"The Gig Economy" by Zero HP Lovecraft
May 19, 2018 10:22 AM   Subscribe

"The Gig Economy" by Internet user Zero HP Lovecraft - a short horror of occult techno-economic acceleration.
posted by save alive nothing that breatheth (29 comments total) 51 users marked this as a favorite
 
I expected, at the end, to find that the narrator was a brain in a jar (The Whisperer in Darkness). But, in the end, he isn't even that, is he?
posted by SPrintF at 10:33 AM on May 19, 2018 [1 favorite]


I don't get it.

But I like it.
posted by ook at 11:20 AM on May 19, 2018 [1 favorite]


This reads very much like a version of Reza Negarestani's Cyclonopedia, updated for some slightly-more recent anxieties. Or maybe the flip side of Nick Land/Jordan Peterson's work - the application of the occult to modern systems, but this time from a human-oriented perspective. Not sure where Eliezer Yudkowsky fits into it, but he's in there somewhere, too.

Also, I'm amazed that the word 'hyperobject' doesn't appear even once!
posted by sagc at 12:39 PM on May 19, 2018 [3 favorites]


Reminded me at times of The Crying of Lot 49, the Daemon series, The Illuminatus! Trilogy, and (the subject of prescience in) the Dune series. I thoroughly enjoyed it.
posted by woj at 1:12 PM on May 19, 2018 [5 favorites]


Depressive meanderings have me relistening to OK Computer, and thinking of entropy and Pynchon and Yurick. This essay resonates.
posted by mondo dentro at 2:13 PM on May 19, 2018 [1 favorite]


lots of the ideas were clearly borrowed from other science fiction. I noted Snow Crash, Infinite Jest, and the stuff from Borges which was called out directly. (then again recombination like that seems sort of appropriate to the subject matter.)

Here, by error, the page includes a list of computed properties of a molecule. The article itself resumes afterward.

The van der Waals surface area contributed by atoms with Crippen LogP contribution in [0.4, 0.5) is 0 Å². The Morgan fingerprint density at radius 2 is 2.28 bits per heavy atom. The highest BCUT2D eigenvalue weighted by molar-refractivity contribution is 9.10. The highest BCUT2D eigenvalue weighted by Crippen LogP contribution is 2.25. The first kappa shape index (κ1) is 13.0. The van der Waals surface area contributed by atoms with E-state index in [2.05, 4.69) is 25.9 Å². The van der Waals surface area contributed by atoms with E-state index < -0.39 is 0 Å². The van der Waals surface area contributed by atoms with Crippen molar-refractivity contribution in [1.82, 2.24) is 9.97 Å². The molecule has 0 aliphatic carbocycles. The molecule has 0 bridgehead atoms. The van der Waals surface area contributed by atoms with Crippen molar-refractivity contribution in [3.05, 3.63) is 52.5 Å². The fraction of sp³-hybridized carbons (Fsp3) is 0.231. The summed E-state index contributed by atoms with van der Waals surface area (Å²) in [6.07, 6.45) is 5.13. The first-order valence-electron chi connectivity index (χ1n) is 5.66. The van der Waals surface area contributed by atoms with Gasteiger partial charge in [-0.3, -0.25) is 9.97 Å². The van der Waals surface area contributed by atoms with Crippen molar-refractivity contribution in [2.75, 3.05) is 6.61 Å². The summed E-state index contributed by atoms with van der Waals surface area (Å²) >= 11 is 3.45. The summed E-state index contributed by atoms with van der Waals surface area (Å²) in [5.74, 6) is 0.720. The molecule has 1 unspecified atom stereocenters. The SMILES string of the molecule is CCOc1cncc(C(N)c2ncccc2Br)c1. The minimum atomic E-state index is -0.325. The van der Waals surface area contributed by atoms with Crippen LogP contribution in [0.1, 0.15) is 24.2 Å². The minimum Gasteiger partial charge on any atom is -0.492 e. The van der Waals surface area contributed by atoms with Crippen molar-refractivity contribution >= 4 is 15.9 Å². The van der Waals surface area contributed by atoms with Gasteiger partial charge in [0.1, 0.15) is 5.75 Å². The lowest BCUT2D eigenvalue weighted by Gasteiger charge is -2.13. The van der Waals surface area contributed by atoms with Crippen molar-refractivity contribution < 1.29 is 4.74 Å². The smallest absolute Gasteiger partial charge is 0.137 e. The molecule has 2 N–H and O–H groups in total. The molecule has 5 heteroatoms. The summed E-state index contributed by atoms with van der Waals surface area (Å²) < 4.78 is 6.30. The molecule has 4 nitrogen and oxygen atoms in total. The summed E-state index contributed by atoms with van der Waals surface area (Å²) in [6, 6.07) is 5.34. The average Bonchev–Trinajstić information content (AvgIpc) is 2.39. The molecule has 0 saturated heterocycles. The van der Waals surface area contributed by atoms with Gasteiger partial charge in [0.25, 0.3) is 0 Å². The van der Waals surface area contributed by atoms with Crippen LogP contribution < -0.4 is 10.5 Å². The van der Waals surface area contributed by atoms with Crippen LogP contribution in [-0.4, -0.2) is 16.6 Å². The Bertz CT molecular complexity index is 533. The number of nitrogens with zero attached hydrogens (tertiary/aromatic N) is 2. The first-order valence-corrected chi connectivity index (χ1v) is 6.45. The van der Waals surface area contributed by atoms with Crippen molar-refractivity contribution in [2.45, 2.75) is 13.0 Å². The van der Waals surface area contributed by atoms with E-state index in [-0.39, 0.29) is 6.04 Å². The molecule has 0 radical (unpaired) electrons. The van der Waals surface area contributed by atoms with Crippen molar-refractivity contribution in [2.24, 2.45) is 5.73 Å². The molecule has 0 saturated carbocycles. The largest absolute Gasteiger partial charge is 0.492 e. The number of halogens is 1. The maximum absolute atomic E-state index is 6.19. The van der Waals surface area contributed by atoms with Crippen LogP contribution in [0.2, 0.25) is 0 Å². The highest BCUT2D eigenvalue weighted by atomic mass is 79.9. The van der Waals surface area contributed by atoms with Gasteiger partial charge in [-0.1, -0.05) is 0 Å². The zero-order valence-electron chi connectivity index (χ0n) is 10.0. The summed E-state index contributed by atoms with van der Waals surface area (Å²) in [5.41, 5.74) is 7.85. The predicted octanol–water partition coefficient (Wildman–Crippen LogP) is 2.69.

the whole plot depends on deep learning, AI, cryptocurrencies, smart contracts, and so on living up to their most hysterical hype. like smart contracts have to actually be autonomous and sophisticated, not just glorified scripts for bookkeeping. i'm wondering whether in ten years it will seem silly, like reading a story about a haunted modem whose squawking noises are actually the shrieks of its victims.

however, the author or authors clearly have real familiarity with machine learning and other areas of computer science. the use of buzzwords was all very accurate. for example:
Deep learning systems aren’t magic; they’re just eyes that see hyperplanes of relatedness in high-dimensional vector spaces.
i thought it was good and i hope whoever wrote it goes outside and looks at a tree or something.
posted by vogon_poet at 2:22 PM on May 19, 2018 [13 favorites]


> woj:
"Reminded me at times of The Crying of Lot 49, the Daemon series, The Illuminatus! Trilogy, and (the subject of prescience in) the Dune series. I thoroughly enjoyed it."

Make sure you get your kickback. I grabbed the Daemon series. SERIOUSLY not up to any Pynchon right now.
posted by Samizdata at 2:29 PM on May 19, 2018 [1 favorite]


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posted by Johnny Wallflower at 2:36 PM on May 19, 2018 [3 favorites]


> Samizdata:
I recommend that series a lot. In my mind, it is a much better easily-digestable piece of current (at the time of writing) sci-fi than Ready Player One, which came out around the same period, but stole the spotlight.

I have to admit that The Crying of Lot 49 is the only work of Pynchon's that I have been able to make it through. I enjoyed it more for the plot and ambience than the actual writing. Honestly, I loathe everything else I have read by him, and threw Gravity's Rainbow across the room when I got to the banana breakfast. I find it hard to believe any of my friends that claim to love his writing.
posted by woj at 3:36 PM on May 19, 2018 [4 favorites]